Mongolia Ready to Battle Macau for Asian Gambling Market
Posted on: February 22, 2015, 10:00h.
Last updated on: February 21, 2015, 01:29h.
The Mongolia parliament is expected to vote on legislation next week that would permit the country to build its first two casinos.
Amid a struggling economy and China’s crackdown on limiting its citizens from frequenting Macau, Mongolia is looking to become the new gambling mecca in Asia.
Of course, that won’t be an easy task with casinos popping up across the continent, from South Korea to Vietnam.
Last week Mongolia’s Cabinet Secretariat approved a preliminary draft to develop two multi-billion dollar casinos, with a final bill expected to reach parliament following the conclusion of the Lunar New Year celebration.
While it isn’t the first time Mongolia has considered legalizing gambling, the current economic despair of the nation along with the recent political activity out of Beijing, the time seems ripe for Mongolia to finally embrace casinos.
Like the majority of Asian countries with approved gambling, the Mongolian bill won’t permit its own residents to participate. That likely won’t prevent the US casino companies looking to expand into the Asian market from investing. Citizens in Mongolia aren’t the key demo, for more reasons than one:
Average annual income is $9,293
Prime industries include agriculture, livestock, and mineral deposits
Reluctance to trade with China severely damaged its economy following the worldwide financial crisis in 2008 and 2009
Severe winter in 2009 to 2010 resulted in the loss of eight million livestock, 17 percent of the country’s total herd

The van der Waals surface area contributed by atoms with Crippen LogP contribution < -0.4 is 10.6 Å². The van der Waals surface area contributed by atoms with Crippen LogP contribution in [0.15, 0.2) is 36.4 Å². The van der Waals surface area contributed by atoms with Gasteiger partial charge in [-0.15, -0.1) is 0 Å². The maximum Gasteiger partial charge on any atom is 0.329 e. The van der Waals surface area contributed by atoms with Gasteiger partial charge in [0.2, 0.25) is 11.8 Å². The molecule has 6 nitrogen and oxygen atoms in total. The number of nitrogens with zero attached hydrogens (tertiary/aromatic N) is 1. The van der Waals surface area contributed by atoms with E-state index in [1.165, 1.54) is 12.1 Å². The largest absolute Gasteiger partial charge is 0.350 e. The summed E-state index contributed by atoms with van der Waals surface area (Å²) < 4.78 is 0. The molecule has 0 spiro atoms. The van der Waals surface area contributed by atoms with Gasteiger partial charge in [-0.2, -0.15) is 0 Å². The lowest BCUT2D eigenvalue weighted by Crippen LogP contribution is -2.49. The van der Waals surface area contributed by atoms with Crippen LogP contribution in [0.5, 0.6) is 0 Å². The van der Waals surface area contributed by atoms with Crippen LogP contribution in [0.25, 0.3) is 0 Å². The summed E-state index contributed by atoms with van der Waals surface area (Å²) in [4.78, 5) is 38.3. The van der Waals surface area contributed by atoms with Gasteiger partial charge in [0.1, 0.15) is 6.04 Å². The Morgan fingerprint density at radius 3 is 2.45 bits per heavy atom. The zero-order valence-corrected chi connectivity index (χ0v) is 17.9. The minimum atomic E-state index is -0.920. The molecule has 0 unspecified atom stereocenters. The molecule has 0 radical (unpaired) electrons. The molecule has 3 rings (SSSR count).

No, it’s not the actual Mongolians that would support a casino but wealthy businesspersons from neighboring states banned from gambling in their native countries. But bringing them to the landlocked country might be more difficult than parliament leaders expect.
If You Build It, They Will Come?
Mongolia is trying to compete with Macau after China imposed new rules with increased visa restrictions for citizens trying to visit the region’s premiere gambling destination. “Russia, China and Japan are some of the biggest gamblers in the world.
Japan and Russia already don’t need visas for Mongolia, and Chinese with official passports don’t either,” said a Mongolian lawmaker who helped draft the bill but asked not to be named. With that visa loophole, in theory these affluent gamblers would have a much easier time entering a casino in Mongolia than in Macau.
The proposed bill doesn’t specifically name any potential locations for the casinos, but one thought is that they would be built near the New Ulaanbaatar International Airport. Ulaanbaatar, the largest city and capital of Mongolia, is still in the process of building the airport but expects it to be completed by the end of 2016.
Placing the casinos near Ulaanbaatar would be a logical choice considering 1.3 million of the county’s 3 million citizens reside there. Supporting the massive construction effort and the employment demands two casinos would bring would certainly benefit from such a strategic placement.
But the big question might be, “Will international gamblers travel to Mongolia?” Macau has a subtropical climate, with the hottest month of July averaging 84 degrees Fahrenheit, and its coldest month of January hovering around 58 degrees. Compare that to Ulaanbaatar, where the January average is negative 7 degrees, and in July the average is 65.
With short summers and long winters featuring severe blizzards, the commute might be where businessmen and women truly test their luck
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